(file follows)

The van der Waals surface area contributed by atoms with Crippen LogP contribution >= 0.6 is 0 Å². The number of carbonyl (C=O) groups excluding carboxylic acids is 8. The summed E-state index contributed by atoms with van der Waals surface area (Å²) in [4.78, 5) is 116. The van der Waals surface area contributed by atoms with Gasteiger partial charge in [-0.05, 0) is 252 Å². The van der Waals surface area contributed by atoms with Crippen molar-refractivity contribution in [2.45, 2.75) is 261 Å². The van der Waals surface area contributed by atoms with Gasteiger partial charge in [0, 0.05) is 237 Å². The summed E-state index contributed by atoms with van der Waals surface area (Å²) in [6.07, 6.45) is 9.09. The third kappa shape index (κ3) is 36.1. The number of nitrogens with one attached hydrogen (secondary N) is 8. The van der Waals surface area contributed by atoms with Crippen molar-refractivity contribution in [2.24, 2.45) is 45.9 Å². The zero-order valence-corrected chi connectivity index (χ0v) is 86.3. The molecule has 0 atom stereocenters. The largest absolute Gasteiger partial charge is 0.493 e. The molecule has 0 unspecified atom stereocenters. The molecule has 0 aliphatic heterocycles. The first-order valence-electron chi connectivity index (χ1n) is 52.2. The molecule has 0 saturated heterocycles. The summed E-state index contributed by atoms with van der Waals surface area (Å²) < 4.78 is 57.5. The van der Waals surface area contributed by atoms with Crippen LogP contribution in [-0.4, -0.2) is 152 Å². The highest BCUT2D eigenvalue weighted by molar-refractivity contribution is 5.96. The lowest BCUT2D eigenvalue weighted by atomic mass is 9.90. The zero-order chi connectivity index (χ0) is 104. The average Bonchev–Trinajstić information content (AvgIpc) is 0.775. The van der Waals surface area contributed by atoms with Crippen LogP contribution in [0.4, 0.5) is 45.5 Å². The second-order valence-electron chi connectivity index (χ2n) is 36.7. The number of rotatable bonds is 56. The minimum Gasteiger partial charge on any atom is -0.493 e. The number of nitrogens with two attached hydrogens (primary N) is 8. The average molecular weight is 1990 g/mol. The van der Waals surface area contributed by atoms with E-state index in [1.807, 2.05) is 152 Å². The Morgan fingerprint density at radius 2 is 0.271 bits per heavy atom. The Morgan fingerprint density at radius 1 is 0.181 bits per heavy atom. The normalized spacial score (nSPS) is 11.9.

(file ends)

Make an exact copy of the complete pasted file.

The van der Waals surface area contributed by atoms with Crippen LogP contribution >= 0.6 is 0 Å². The number of carbonyl (C=O) groups excluding carboxylic acids is 8. The summed E-state index contributed by atoms with van der Waals surface area (Å²) in [4.78, 5) is 116. The van der Waals surface area contributed by atoms with Gasteiger partial charge in [-0.05, 0) is 252 Å². The van der Waals surface area contributed by atoms with Crippen molar-refractivity contribution in [2.45, 2.75) is 261 Å². The van der Waals surface area contributed by atoms with Gasteiger partial charge in [0, 0.05) is 237 Å². The summed E-state index contributed by atoms with van der Waals surface area (Å²) in [6.07, 6.45) is 9.09. The third kappa shape index (κ3) is 36.1. The number of nitrogens with one attached hydrogen (secondary N) is 8. The van der Waals surface area contributed by atoms with Crippen molar-refractivity contribution in [2.24, 2.45) is 45.9 Å². The zero-order valence-corrected chi connectivity index (χ0v) is 86.3. The molecule has 0 atom stereocenters. The largest absolute Gasteiger partial charge is 0.493 e. The molecule has 0 unspecified atom stereocenters. The molecule has 0 aliphatic heterocycles. The first-order valence-electron chi connectivity index (χ1n) is 52.2. The molecule has 0 saturated heterocycles. The summed E-state index contributed by atoms with van der Waals surface area (Å²) < 4.78 is 57.5. The van der Waals surface area contributed by atoms with Crippen LogP contribution in [-0.4, -0.2) is 152 Å². The highest BCUT2D eigenvalue weighted by molar-refractivity contribution is 5.96. The lowest BCUT2D eigenvalue weighted by atomic mass is 9.90. The zero-order chi connectivity index (χ0) is 104. The average Bonchev–Trinajstić information content (AvgIpc) is 0.775. The van der Waals surface area contributed by atoms with Crippen LogP contribution in [0.4, 0.5) is 45.5 Å². The second-order valence-electron chi connectivity index (χ2n) is 36.7. The number of rotatable bonds is 56. The minimum Gasteiger partial charge on any atom is -0.493 e. The number of nitrogens with two attached hydrogens (primary N) is 8. The average molecular weight is 1990 g/mol. The van der Waals surface area contributed by atoms with E-state index in [1.807, 2.05) is 152 Å². The Morgan fingerprint density at radius 2 is 0.271 bits per heavy atom. The Morgan fingerprint density at radius 1 is 0.181 bits per heavy atom. The normalized spacial score (nSPS) is 11.9.